“We need to find a consensus with our management team before we move on”.
“Have you reached consensus with all stakeholders of the initiative”?
Does it sound familiar?
I will not go through why seeking consensus when making decision is not very effective nor does create alignment and buy-in.
I found a great article here from Susan Mazza who nicely elaborates on why consensus is rarely adequate.
We work in increasingly collaborative environments, providing fantastic opportunities to tap into team’s collective intelligence, and yet, the way we take decisions and apply them is still pretty much centralized and top-down.
Models exist to develop more inclusive decision-making processes and design different organizations to ensure better decisions, stronger buy-in, sharper execution and sense of belonging.
Consensus is when everyone says YES.
While consent, which I would like to discuss here, is when nobody says NO!
Consent is at the heart of sociocracy.
Dynamic governance, or sociocracy, is a decision-making and governance method that allows an organization to manage itself as an organic whole. To make this possible, dynamic governance enables every sub-part of the organization to have an authoritative voice in the management of the organization.
Consent is being defined by the founder of sociocracy as follows: “it is the principle of consent which governs decision-making. Consent means no argued and paramount objection. In other words, a policy decision can only be made if nobody has a reasoned and paramount objection to it. Day-to- day decisions don’t require consent, but there must be consent about the use of other forms of decision-making.”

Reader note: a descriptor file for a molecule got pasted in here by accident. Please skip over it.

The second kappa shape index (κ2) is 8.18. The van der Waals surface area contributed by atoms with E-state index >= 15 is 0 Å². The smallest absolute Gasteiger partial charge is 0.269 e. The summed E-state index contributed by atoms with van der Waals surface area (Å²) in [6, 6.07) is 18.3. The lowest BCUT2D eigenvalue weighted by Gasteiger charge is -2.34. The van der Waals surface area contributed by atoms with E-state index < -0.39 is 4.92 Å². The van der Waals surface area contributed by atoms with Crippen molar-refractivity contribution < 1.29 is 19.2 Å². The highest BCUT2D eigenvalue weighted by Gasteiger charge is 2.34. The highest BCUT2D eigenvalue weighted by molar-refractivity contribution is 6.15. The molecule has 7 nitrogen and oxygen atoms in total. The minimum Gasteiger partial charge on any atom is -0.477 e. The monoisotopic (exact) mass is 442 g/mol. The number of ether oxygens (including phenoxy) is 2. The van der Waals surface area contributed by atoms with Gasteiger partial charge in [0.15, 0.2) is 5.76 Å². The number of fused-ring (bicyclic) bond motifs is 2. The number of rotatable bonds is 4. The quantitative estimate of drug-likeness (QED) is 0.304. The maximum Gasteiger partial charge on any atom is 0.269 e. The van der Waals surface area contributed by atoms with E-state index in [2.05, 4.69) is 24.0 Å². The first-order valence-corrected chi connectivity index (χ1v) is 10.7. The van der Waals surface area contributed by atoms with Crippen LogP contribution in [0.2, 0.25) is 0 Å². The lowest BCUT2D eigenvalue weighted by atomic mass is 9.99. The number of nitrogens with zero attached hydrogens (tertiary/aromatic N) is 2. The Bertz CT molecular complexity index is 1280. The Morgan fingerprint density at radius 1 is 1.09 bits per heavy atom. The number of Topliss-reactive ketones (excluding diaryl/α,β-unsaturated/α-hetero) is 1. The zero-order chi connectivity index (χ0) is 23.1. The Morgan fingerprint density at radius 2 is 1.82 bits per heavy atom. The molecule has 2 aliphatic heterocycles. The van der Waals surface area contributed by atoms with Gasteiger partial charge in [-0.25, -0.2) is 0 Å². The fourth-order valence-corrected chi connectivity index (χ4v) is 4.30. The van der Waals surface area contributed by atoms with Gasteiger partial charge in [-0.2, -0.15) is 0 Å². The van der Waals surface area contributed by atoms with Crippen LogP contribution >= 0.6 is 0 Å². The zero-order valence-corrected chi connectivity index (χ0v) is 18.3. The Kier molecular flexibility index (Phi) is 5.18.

Sociocracy defines exactly when and how to use consent in decision-making circles.
But, in short, consent means decisions are being collectively made when there is “zero-objection” left. And objections need to be argued.
Consensus does not really work, as it is almost impossible to get everyone to say “yes” to a proposal fulfilling their individual needs.
Instead, consent is about having the persons involved in the decision process able to live with the proposal within their own limits of tolerance.
If the proposal does not fulfill their needs (that is, it is outside the limits of what they can tolerate, accept, or adhere to), they will have the chance to propose an argued objection, which will then be taken into consideration by the circle to improve the proposal.
That is why consent is very ecological, in that, it is based on the quality of the arguments rather than on proving who is right or wrong.
It develops a specific energy whereby team members carefully listen to the objections, and seek to explore how to integrate them to come to a better joint proposition.
No winner, no loser, the team wins instead!
“Ecological leaders” will be the ones who understand that their authority and influence do not come from only making top-down decisions, but those who will be more inclusive. Very often, their proposals may actually turn to be the “best” ones, given their insight and perspective due to their experience and position in the company. But not always…
Benefits are a stronger buy-in, faster execution, better productivity and a more engaged workforce.
When is your next team meeting? Why not start there!?